KJ Jones Brand Manager, 5.0 Mustang & Super Fords
May 26, 2014

One thing that seems to be pretty consistent about Mustang enthusiasts is that we all thoroughly enjoy driving our cars. Be it a stone-bone stocker or a radically modified ride, every 'Stangbanger worth his or her salt loves getting behind the wheel and putting a Pony through its paces. Many of us are in tune with the various sensations during this time at the controls. We often hone in on every sound, smell, and feeling that hits us.

Seat-of-the-pants feel probably is the most-talked-about sensation, as it is directly associated with a 'Stang's rear-wheel horsepower and torque. In most cases, a feeling of strength and power, with control, is the hard-core Mustang owner's desire, especially for the newest V-8-powered Ponies. Our tests have proven without a doubt that today's Coyote 5.0 GTs, Boss 302s, and Shelby GT500s are rough customers on the street and at the track, blending awesome power with incredible overall smoothness.

However, while the '11-'14 Ponies really are super-smooth, by no means are they totally void of vibration that can impact negatively your overall driving experience. With manually shifted six-speed 'Stangs, the stock shifter assembly has been one component that enthusiasts replace right away, mainly because of its loose or somewhat disconnected feel, especially during aggressive driving situations. The stick for the Getrag MT-82 is basically affixed to the Mustang's body, not the transmission itself. And with its two large holes at each end, the OEM rubber transmission mount is far from optimal when it comes to actually reducing the transmissions movement.

Because of this design, the shift linkage actually can become misaligned (when transmission movement is most excessive), especially during hard cornering and shifting on the road course, or upshifting on the dragstrip. Ultimately, this problem causes even the best gear jammers to miss shifts. Upgrading with an aftermarket shifter is a remedy. However, new shifters don't do anything to change the fact that the transmission is actually moving, too.

In addition to shifters, which tend to be rather pricey, there also are a few budget-minded upgrades to try. We experimented with Energy Suspension's urethane shifter bushing in a past Tech Inspection. This month, we're once again using Gabriel Frias' '13 GT, this time to test Whiteline's Positive Shift Kit (PN KDT928; $34.90), a transmission-mount insert for all '11-'14 Mustang GTs and '12-'13 Boss 302s with the Getrag manual tranny.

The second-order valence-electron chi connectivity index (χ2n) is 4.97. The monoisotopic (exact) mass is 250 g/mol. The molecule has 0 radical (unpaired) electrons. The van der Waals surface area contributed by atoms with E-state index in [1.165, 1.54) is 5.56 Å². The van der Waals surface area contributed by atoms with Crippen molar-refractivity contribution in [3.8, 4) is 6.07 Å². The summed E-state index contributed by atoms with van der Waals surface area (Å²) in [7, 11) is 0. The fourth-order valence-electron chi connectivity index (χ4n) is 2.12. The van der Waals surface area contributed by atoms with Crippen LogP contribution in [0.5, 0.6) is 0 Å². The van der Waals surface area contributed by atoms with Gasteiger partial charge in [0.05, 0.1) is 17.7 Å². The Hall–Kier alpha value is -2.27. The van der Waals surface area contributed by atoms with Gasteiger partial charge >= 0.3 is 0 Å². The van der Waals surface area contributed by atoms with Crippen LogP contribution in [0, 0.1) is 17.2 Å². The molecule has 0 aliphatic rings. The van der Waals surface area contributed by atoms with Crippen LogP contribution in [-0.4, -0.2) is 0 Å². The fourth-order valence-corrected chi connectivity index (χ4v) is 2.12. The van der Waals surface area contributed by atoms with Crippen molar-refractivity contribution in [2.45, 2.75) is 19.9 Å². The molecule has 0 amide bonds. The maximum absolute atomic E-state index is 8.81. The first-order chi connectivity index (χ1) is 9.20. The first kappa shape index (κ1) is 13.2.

As you'll see in the photos of GTR High Performance lead wrench Ricardo Topete installing the insert, the process is certainly easy enough for any enthusiast to take on (provided all of the necessary basic tools, and a method of lifting and securing both car and transmission in place).

1. Ricardo Topete pops Whiteline’s new Positive Shift Kit into the OEM transmission mount in Gabriel Frias’ ’13 Mustang GT.

2. The Whiteline elastomer insert is designed to fit directly into the stock mount for Getrag MT-82 six-speed transmission, and help “soak up the slop” in shifter feel that’s created by the linkage misalignment due to the transmission’s movement.

3. Installing the bushing is easy if you have a safe method of raising and supporting the Mustang, as well as the transmission (after the crossmember is removed). Ricardo uses air tools to loosen crossmember bolts, which are the only fasteners to remove for this project.

4a-b. Here are front (top) and rear (bottom) views of the stock transmission mount. The rubber piece features three distinct voids (openings) in the lower center and at both sides, which essentially decrease the mount assembly’s integrity and allow the transmission to physically move (relative to the chassis) under dynamic loads.

5. In a past experiment with ’11-and-up six-speed-shift quality, we replaced the original shifter bushing in Gabriel’s Pony with this urethane bushing from Energy Suspension (Tech Inspection, June ’13).

6. Here is the Whiteline transmission-mount insert (PN KDT928) just prior to being fully installed. As you see, the bushing fills the three major voids that are molded in the stock rubber tranny mount.

7a-b. Here is another look at the front and rear views of the transmission mount, this time with Whiteline’s Positive Shift Kit installed. After replacing the crossmember and going for a test drive, Gabriel reports the upgrade does enhance NVH a bit, but to him, it’s in a good way. “It’s almost like you can feel the engine through your hand,” says Gabriel. “The shifting is now crisp and very confident. With the way my whole arm feels, like it’s one-to-one with the transmission, it’s almost like I’m sitting in a race car!” At thirty-five bucks and something most enthusiasts can do in the driveway, this bushing is a solid (get the pun) mod for MT82-equipped ’Stangs.